I made a mistake.

March 20, 2014

Jim Steyer long time defender of Channel One's right to sell junk food to schoolchildren.

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Jim Steyer

From Jim Metrock:

How could I have forgotten the unforgettable Jim Steyer.

Of all the people I have crossed paths with in the battle against commercialism in classrooms, I rank Jim Steyer near the bottom.  There is good reason to do so.

The other day I wrote an article about the “education” panel session put together by Channel One’s head of public relations Ms. Alex Honeysett.  The panel had Honeysett’s boss Channel One’s CEO Ms. CJ Kettler and three other panelists.  I knew the other panelists couldn’t be renown educators because educators overwhelming are offended by Channel One’s commercial exploitation of schoolchildren.  

I knew two of the three panelists were from companies that had some connection with Channel One.  The third one was from Common Sense Media and I couldn’t figure out a connection.  That was my mistake.  I was lazy.  I didn’t look deep enough into Common Sense Media. 

I started thinking about Common Sense Media after a teacher sent me an email:

 
Mar 18   9:55 AM
Read your article and then found this…

http://www.commonsensemedia.org/website-reviews/channelone

“Parents need to know that this site is the online partner of Channel One News, a news service broadcast in more than 11,000 middle and high schools. Some groups have voiced objections to the news service because its 10-minute broadcast contains two minutes of commercials. The Web site itself has a fair amount of advertising, including banner ads. Otherwise, the site is safe and appropriate for teens. There’s one section that allows users to submit videos, but it requires permission from a parent. Parents will appreciate the content on Internet safety.”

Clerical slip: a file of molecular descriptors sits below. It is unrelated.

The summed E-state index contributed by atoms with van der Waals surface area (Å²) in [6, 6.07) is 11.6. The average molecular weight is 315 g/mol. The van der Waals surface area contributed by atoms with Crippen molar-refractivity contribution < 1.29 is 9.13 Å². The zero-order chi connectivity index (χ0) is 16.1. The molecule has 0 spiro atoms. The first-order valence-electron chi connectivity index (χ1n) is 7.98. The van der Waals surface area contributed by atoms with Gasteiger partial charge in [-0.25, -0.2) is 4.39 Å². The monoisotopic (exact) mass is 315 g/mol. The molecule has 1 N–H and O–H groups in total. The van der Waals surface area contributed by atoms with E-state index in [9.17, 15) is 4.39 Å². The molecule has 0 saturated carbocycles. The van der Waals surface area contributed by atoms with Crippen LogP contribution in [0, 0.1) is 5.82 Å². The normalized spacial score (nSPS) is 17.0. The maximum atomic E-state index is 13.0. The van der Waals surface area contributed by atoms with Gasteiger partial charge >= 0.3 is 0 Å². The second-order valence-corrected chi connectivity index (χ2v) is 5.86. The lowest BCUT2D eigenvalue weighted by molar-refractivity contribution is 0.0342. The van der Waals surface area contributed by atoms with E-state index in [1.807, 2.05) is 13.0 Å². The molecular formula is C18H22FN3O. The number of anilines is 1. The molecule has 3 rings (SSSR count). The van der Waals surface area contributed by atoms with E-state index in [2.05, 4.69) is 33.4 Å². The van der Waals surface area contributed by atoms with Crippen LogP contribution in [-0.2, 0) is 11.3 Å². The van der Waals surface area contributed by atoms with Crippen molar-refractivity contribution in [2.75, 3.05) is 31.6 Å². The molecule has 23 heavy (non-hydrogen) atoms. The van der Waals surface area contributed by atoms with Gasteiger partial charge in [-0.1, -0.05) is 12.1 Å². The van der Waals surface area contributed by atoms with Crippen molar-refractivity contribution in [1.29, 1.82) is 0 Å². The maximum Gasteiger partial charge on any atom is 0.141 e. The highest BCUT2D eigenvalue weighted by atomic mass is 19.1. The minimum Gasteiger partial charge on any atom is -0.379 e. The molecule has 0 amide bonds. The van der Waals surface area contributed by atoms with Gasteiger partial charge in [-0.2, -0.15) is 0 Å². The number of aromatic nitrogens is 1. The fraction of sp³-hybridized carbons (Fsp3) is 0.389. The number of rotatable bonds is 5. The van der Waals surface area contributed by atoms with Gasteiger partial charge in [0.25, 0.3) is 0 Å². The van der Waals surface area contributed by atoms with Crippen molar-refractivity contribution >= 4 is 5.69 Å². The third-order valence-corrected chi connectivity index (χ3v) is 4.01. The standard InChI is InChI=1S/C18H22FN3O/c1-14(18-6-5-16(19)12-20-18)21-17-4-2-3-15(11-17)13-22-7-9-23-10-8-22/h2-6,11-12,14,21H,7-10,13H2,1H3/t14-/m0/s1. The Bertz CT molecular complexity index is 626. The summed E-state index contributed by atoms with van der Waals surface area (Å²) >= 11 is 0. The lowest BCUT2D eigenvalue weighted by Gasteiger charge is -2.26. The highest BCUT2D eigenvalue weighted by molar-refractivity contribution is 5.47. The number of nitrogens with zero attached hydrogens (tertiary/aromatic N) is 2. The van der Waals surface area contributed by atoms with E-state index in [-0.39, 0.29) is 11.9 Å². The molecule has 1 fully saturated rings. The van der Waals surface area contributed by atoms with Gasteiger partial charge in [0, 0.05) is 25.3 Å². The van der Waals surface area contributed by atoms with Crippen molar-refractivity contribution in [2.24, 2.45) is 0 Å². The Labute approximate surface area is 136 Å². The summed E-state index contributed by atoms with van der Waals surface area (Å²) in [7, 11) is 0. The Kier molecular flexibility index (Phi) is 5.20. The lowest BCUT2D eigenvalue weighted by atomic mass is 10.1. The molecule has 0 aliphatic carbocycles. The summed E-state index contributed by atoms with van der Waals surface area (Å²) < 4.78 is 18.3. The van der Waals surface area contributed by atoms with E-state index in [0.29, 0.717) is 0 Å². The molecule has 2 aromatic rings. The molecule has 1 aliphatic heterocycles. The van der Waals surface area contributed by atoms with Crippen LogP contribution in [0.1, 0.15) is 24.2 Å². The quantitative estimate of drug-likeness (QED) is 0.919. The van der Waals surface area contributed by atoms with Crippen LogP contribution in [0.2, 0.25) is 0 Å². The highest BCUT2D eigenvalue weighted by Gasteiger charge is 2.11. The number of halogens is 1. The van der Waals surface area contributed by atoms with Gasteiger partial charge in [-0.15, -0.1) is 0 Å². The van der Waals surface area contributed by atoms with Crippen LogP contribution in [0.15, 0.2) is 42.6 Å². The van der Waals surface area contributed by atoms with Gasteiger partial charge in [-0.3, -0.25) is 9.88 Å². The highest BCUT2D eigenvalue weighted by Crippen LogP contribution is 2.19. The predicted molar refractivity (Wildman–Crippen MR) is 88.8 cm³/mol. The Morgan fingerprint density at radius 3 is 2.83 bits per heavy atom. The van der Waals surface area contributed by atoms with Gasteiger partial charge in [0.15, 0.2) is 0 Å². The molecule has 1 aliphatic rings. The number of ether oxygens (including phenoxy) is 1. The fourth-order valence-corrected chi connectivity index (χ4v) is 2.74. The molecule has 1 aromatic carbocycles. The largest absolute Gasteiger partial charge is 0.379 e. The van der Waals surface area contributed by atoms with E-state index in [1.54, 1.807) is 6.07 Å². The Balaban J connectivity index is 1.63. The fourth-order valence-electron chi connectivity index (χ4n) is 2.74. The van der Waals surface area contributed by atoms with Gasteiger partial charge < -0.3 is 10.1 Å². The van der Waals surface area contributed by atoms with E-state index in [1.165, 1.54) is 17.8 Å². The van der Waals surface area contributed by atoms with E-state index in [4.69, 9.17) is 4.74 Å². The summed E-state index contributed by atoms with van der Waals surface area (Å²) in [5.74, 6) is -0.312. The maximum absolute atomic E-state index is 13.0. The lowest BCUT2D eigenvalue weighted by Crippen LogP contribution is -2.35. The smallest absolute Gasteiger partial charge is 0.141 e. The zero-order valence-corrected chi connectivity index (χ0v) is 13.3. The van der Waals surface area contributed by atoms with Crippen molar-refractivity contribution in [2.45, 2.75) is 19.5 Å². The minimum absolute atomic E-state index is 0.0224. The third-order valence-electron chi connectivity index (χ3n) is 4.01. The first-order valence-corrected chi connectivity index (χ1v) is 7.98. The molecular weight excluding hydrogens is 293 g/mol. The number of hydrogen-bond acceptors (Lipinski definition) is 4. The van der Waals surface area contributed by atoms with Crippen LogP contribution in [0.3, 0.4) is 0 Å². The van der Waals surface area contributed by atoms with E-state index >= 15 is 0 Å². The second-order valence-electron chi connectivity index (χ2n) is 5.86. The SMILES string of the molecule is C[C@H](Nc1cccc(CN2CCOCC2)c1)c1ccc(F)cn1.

Appears that Common Sense is, in fact, a partner of Channel One and they know full well what and who they are. If they are no longer partners, then they need to update this review.

 

This is a powder puff review of Channel One’s infamous website.  Common Sense Media tries their best to praise Channel One for something.  They end up praising their Internet safety content.  Really?  What about Channel One’s constant efforts to get personal information from young people either for Channel One’s use or for the use of their advertisers?  Common Sense Media, is it a smart idea for Channel One to constantly drive students, some just out of elementary school to Channel One’s Facebook page where the child’s picture and other personal information can be seen by anybody on the Internet?  It doesn’t surprise me that Common Sense appears to be Channel One’s buddy because after I received this teacher’s email I looked into Common Sense Media’s management and lo and behold – Jim Steyer is the founder.  Of course!  Jim Steyer -the notorious shill for Channel One.

In 2003, Jim Steyer wrote a book called The Other Parent.  He said many things I agreed with concerning the toxic world of network television. But there were a few paragraphs of the book that didn’t sound like Steyer.  They didn’t fit with the tone of the rest of the book. It was obvious reading this part of his book that Steyer was pitching a product and the product was of all things – Channel One.